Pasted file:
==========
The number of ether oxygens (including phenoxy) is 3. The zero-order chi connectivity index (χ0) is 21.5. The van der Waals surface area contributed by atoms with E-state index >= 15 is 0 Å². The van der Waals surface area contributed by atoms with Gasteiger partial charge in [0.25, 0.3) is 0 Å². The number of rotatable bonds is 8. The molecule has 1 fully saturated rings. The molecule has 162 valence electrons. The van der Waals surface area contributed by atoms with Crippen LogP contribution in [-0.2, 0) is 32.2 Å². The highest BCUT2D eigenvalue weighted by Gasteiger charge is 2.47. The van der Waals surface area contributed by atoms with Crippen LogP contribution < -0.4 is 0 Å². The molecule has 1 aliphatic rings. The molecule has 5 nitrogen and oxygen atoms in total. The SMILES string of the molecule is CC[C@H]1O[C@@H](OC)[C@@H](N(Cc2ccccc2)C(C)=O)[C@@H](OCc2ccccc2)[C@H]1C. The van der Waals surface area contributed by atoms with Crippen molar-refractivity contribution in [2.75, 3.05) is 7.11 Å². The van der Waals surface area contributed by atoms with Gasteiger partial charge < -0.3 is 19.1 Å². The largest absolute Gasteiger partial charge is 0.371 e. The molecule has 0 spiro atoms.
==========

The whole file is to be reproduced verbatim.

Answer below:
The number of ether oxygens (including phenoxy) is 3. The zero-order chi connectivity index (χ0) is 21.5. The van der Waals surface area contributed by atoms with E-state index >= 15 is 0 Å². The van der Waals surface area contributed by atoms with Gasteiger partial charge in [0.25, 0.3) is 0 Å². The number of rotatable bonds is 8. The molecule has 1 fully saturated rings. The molecule has 162 valence electrons. The van der Waals surface area contributed by atoms with Crippen LogP contribution in [-0.2, 0) is 32.2 Å². The highest BCUT2D eigenvalue weighted by Gasteiger charge is 2.47. The van der Waals surface area contributed by atoms with Crippen LogP contribution < -0.4 is 0 Å². The molecule has 1 aliphatic rings. The molecule has 5 nitrogen and oxygen atoms in total. The SMILES string of the molecule is CC[C@H]1O[C@@H](OC)[C@@H](N(Cc2ccccc2)C(C)=O)[C@@H](OCc2ccccc2)[C@H]1C. The van der Waals surface area contributed by atoms with Crippen molar-refractivity contribution in [2.75, 3.05) is 7.11 Å². The van der Waals surface area contributed by atoms with Gasteiger partial charge < -0.3 is 19.1 Å². The largest absolute Gasteiger partial charge is 0.371 e. The molecule has 0 spiro atoms.